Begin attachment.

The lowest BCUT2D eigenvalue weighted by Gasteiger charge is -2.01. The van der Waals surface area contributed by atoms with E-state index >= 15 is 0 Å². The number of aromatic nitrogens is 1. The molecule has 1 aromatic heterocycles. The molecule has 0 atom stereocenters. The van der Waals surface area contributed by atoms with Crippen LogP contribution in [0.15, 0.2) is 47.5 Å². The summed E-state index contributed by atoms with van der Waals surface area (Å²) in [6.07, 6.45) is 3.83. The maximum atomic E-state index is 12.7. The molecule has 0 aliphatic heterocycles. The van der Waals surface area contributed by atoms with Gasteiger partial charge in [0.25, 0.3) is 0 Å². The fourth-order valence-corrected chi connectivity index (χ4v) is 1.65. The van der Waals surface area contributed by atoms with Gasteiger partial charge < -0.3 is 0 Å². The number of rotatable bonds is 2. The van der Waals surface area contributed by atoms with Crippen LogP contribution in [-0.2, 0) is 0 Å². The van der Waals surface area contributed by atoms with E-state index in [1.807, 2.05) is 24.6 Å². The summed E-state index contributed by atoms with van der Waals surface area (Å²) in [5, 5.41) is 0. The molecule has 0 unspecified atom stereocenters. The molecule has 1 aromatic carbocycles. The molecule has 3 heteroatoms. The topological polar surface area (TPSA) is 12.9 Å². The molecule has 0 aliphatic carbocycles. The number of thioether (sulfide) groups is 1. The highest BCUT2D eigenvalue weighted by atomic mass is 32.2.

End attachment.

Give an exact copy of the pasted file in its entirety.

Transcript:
The lowest BCUT2D eigenvalue weighted by Gasteiger charge is -2.01. The van der Waals surface area contributed by atoms with E-state index >= 15 is 0 Å². The number of aromatic nitrogens is 1. The molecule has 1 aromatic heterocycles. The molecule has 0 atom stereocenters. The van der Waals surface area contributed by atoms with Crippen LogP contribution in [0.15, 0.2) is 47.5 Å². The summed E-state index contributed by atoms with van der Waals surface area (Å²) in [6.07, 6.45) is 3.83. The maximum atomic E-state index is 12.7. The molecule has 0 aliphatic heterocycles. The van der Waals surface area contributed by atoms with Gasteiger partial charge in [0.25, 0.3) is 0 Å². The fourth-order valence-corrected chi connectivity index (χ4v) is 1.65. The van der Waals surface area contributed by atoms with Gasteiger partial charge < -0.3 is 0 Å². The number of rotatable bonds is 2. The van der Waals surface area contributed by atoms with Crippen LogP contribution in [-0.2, 0) is 0 Å². The van der Waals surface area contributed by atoms with E-state index in [1.807, 2.05) is 24.6 Å². The summed E-state index contributed by atoms with van der Waals surface area (Å²) in [5, 5.41) is 0. The molecule has 0 unspecified atom stereocenters. The molecule has 1 aromatic carbocycles. The molecule has 3 heteroatoms. The topological polar surface area (TPSA) is 12.9 Å². The molecule has 0 aliphatic carbocycles. The number of thioether (sulfide) groups is 1. The highest BCUT2D eigenvalue weighted by atomic mass is 32.2.